THE FEAST (2021) Reviews and overview of Welsh horror

 

The Feast is a 2021 British horror film about a ​waitress at a dinner party who causes the host family to confront their personal failures.

Directed by Lee Haven Jones from a screenplay written by producer Roger Williams, the movie stars Annes Elwy, Nia Roberts, Julian Lewis Jones, Steffan Cennydd and Sion Alun Davies.

Plot:

Over an evening a wealthy family gathers for a sumptuous dinner in their ostentatious house in the Welsh mountains. The guests are a local businessman and a neighbouring farmer and the intent is to secure a business deal to mine in the surrounding countryside.

When a mysterious young woman arrives to be their waitress for the evening, the family’s beliefs and values are challenged as her quiet yet disturbing presence begins to unravel their lives. Slowly, deliberately and with the most terrifying consequences…

Reviews [click links to read more]:

“Even if that slow burn isn’t your cup of tea, or if you feel like the setting has been done before or the nature of the conclusion a bit too predictable, there is still so much value here. It’s crafted head-to-toe with terrific performances, perfectly executed tension and dread, and even a progressing bizarreness that will keep you on your toes.” Arrow in the Head

The Feast rises above a heavy-handed delivery and instead delivers a deliberately paced eco-horror film that acts as a deft mix of Karyn Kusama’s masterpiece The Invitation and the aforementioned Servant. It spends a bit too much time dawdling before the big climax (and it is a big climax), but it’s well worth your time.” Bloody Disgusting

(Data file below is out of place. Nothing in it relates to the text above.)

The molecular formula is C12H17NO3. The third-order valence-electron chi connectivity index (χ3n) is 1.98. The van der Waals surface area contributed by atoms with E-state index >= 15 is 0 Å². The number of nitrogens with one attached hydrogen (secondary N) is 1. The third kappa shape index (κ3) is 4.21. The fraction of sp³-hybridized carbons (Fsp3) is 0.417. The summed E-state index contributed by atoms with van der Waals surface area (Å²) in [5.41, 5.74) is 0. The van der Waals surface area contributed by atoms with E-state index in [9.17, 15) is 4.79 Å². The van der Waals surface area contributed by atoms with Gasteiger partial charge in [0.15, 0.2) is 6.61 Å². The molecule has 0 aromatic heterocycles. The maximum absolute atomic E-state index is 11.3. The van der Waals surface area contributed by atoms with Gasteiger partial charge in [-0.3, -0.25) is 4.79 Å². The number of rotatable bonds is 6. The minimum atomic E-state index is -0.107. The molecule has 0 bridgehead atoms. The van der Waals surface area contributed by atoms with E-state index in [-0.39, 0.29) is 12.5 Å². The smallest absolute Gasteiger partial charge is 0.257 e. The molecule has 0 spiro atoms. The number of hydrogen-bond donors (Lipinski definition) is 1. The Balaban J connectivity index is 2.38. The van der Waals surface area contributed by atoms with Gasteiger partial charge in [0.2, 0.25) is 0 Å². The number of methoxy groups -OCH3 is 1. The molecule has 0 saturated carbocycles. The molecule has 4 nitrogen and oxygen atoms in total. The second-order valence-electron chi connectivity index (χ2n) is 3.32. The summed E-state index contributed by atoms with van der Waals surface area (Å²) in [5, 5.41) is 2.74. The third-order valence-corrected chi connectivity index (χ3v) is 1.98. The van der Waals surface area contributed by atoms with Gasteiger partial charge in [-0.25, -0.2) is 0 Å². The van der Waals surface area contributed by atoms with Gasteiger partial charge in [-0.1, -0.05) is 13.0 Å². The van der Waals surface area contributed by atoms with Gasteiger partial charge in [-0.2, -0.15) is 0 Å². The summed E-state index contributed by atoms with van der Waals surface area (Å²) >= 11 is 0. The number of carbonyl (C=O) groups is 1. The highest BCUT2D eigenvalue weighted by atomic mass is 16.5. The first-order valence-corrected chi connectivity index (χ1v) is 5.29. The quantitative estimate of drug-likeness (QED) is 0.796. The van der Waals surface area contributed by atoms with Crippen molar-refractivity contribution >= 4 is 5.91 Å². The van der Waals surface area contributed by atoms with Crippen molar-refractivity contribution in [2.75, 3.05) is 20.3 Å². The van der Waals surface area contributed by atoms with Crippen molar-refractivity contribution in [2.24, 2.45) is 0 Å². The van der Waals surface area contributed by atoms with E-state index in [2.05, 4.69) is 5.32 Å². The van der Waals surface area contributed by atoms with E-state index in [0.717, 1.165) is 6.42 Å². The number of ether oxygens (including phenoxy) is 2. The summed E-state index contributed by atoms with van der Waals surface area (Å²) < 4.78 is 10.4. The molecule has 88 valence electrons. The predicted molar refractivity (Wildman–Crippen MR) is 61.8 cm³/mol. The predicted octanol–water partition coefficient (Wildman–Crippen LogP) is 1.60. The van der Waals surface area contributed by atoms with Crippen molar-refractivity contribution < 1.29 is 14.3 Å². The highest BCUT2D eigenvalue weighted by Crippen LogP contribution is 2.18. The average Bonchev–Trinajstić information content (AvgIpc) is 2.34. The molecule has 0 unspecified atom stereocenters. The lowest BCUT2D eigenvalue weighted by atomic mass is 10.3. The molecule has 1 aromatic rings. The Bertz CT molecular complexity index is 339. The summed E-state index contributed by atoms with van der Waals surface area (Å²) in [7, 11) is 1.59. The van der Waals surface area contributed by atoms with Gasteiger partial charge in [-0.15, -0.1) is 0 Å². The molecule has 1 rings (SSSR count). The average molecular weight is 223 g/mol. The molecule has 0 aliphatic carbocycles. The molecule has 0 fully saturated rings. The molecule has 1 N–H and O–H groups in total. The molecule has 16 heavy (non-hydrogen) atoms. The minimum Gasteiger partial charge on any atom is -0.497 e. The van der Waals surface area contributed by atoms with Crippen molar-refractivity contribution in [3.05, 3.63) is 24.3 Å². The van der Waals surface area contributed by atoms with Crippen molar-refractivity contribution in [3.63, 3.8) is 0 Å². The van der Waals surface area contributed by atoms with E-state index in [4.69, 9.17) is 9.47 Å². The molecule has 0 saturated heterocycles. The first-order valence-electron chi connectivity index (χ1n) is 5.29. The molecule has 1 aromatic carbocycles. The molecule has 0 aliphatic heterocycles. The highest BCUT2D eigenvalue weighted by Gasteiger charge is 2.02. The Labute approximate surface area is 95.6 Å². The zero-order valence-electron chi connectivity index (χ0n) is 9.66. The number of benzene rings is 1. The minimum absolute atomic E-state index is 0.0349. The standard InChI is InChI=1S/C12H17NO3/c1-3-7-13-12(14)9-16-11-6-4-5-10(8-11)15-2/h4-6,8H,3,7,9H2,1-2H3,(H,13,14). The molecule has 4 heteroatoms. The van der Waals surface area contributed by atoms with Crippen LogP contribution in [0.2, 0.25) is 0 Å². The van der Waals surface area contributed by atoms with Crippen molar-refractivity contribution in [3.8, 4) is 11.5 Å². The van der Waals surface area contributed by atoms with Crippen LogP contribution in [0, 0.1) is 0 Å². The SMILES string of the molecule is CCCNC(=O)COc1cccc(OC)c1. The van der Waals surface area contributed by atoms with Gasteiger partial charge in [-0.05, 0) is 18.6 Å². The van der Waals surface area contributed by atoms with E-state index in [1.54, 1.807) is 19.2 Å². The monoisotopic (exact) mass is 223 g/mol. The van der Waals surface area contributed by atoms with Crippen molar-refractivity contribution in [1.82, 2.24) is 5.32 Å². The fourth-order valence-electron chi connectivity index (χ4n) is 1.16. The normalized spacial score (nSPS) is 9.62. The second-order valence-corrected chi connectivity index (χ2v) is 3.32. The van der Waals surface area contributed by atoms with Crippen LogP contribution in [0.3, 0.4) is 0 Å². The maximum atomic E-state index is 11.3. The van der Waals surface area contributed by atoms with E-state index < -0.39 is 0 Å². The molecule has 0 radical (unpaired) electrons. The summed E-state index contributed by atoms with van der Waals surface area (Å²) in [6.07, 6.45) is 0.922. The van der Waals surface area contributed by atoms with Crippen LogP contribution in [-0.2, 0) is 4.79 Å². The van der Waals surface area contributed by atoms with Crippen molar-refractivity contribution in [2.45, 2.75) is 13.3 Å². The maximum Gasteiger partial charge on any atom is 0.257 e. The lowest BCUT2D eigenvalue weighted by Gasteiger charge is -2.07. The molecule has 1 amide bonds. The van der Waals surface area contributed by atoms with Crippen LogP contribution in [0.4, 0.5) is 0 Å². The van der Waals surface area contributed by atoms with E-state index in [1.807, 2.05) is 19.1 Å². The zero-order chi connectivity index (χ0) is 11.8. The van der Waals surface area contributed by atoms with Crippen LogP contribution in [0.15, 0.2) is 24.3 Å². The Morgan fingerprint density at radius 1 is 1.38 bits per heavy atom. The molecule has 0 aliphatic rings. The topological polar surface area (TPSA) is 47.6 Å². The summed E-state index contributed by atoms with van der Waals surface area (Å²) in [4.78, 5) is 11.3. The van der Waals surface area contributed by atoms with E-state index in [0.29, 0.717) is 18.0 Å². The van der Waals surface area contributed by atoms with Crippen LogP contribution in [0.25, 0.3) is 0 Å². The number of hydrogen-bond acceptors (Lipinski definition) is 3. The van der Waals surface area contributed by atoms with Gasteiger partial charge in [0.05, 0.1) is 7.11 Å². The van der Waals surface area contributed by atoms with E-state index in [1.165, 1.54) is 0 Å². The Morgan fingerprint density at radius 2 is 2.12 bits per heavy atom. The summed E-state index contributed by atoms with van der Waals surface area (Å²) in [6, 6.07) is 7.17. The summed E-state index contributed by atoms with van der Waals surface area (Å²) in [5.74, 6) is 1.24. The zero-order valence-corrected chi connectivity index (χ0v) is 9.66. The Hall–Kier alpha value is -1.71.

The Feast is a film that gets under your skin, with ideas and visuals that give just enough to make you squirm. The film paints a picture filled with the implications and the brutality that these people must have faced over this short but horrific night. While not a perfect execution, what director Lee Haven Jones brings to the screen is engaging, unsettling and memorable.” CGM Backlot

“The director takes his time building the dread inside a set with a strong sense of place, and memorable characters, a creepy soundtrack, and trippy visuals combine to create all the thrills and chills required. While the plot and much of the visual iconography stays in familiar territory, the story’s Welsh roots add an extra layer of interest, and the warnings to remember home and identity are universally relatable.” Elements of Madness

The Feast gradually unpacks a history of moral negligence on the part of one privileged family, and though the audience spends a whole evening with these people, the true nature of each character is not revealed until the end. As the feature-film debut for both its writer and director, The Feast is truly an impressive end product of this collaboration…” Horror Buzz

The Feast blends several styles of horror, including psychological, environmental, and the supernatural, and it pays off handsomely on all counts. Gruesome set pieces and disturbing ideas left to the imagination to fill in all play a part in the film’s gripping proceedings.” Horror Fuel